SP8: Structure, Functioning and Ecosystem Services of Urban Trees
Head: Prof. Dr. Dr. Hans Pretzsch
Execution: Leila Parhizgar
Urban trees with their manifold ESS and functions offer a means for providing sustainable solutions to climate mitigation and adaptation to environmental, societal and economic challenges. By improving the knowledge about the structure, functioning, and sustainable management of urban trees this project aims at better exploitation of the potential of urban trees for climate-smart urban planning. Our overarching objective is to acquire empirical knowledge about the structure, functioning, and ESS of Urban Trees, and to integrate this knowledge in spatially explicit modeling, and sustainable management of urban tree stocks.
For this purpose, we will:
- (O1) Review and model selected ESS (cooling, shading, C-sequestration, habitat provision, noise reduction) of urban trees depending on site, species and age;
- (O2) Quantify urban tree mortality as essential knowledge gap for modeling and planning;
- (O3) Analyze the interaction between adjacent urban trees (in situ and experiments) as this paves the way to innovative planting and arrangement designs;
- (O4) Create a matrix model for sustainable planning of stocks of urban trees;
- (O5) Put a special emphasis on tall and old urban trees, their growth and ESS, as old trees play an essential role for NBS and are under-represented in research so far.
The overarching hypotheses of this project are that:
- (H1) ESS provision of urban trees is highly dependent on their site-conditions, creating a need for specific urban tree management plans reducing mortality and including interactions;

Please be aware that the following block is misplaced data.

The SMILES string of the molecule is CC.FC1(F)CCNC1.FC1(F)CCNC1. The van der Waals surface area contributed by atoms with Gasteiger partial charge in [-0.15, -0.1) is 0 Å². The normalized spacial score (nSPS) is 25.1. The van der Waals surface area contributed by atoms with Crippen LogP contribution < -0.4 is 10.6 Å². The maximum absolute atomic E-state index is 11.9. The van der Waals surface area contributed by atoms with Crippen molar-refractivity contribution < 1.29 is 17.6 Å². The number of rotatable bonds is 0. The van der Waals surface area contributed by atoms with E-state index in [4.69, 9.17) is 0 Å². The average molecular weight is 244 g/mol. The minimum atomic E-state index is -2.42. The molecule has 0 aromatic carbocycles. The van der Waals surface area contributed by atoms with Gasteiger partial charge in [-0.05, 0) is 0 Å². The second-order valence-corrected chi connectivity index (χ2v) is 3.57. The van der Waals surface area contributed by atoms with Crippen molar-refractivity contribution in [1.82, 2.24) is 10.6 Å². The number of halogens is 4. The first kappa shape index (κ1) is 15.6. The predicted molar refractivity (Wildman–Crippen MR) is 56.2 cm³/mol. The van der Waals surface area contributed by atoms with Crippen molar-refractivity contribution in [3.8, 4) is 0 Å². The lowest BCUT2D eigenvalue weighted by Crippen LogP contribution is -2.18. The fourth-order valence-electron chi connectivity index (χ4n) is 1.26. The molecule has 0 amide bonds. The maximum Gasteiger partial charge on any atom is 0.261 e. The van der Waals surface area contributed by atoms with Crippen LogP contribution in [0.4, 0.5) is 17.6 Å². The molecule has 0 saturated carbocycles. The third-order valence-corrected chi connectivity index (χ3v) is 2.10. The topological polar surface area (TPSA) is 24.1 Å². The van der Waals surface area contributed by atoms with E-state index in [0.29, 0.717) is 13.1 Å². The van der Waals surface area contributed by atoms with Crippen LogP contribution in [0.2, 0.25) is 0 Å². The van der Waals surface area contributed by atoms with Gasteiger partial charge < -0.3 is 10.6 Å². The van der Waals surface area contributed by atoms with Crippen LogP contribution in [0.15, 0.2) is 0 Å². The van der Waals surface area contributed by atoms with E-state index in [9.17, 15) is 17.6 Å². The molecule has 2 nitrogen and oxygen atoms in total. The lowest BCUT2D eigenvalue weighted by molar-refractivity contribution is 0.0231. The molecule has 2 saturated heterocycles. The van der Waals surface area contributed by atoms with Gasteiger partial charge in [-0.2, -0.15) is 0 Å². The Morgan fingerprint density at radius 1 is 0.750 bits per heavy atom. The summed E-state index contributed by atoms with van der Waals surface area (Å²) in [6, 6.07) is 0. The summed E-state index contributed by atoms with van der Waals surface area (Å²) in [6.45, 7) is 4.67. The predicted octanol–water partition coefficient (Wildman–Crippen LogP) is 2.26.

- (H2) The potential of urban trees for climate-smart sustainable urban planning can be significantly improved by the knowledge-based design of urban tree stocks.
To meet the objectives the set of urban trees ESS will be reviewed (and to some extent measured at experimental sites in Munich), quantified and modeled depending on tree size/age, environmental conditions, competition, and facilitation. The resulting regression models may be implemented in a spatially explicit model for urban trees. Mortality will be analyzed and modeled species-specific by logistic regressions based on urban tree records of selected cities including Munich. The tree–tree interactions will be studied at mature trees in the city of Munich and also in pot experiments with common tree species and species assemblages. Further, we will develop a spatially explicit model for sustainable management of urban trees, analogously to the concept of sustainable forestry developed by von Carlowitz. The main drivers of the model will be species-specific tree diameter growth functions and mortality rates. By auxiliary relations, ESS such as biomass, carbon stock, or cooling can be estimated. A given state of an urban tree stock can be assessed by a set of sustainability indicators regarding its distance from a target stock. As old and tall trees provide large portions and unique aspects to ESS and as they were somehow under-represented by urban tree research so far, we will pay attention to them by our empirical and model work. The empirical and the modeling part of this project will cover the following indicators at the individual tree level but also (by modeling and up-scaling) at the quarter level: Indicators for human well-being (in cooperation with SP9 and SP12), climate smartness in terms of mitigation and adaptation (SP2, SP5, and SP6), water regulation (SP10 and SP13), pollution reduction (SP7 and SP9), and habitat and biodiversity provision (SP1).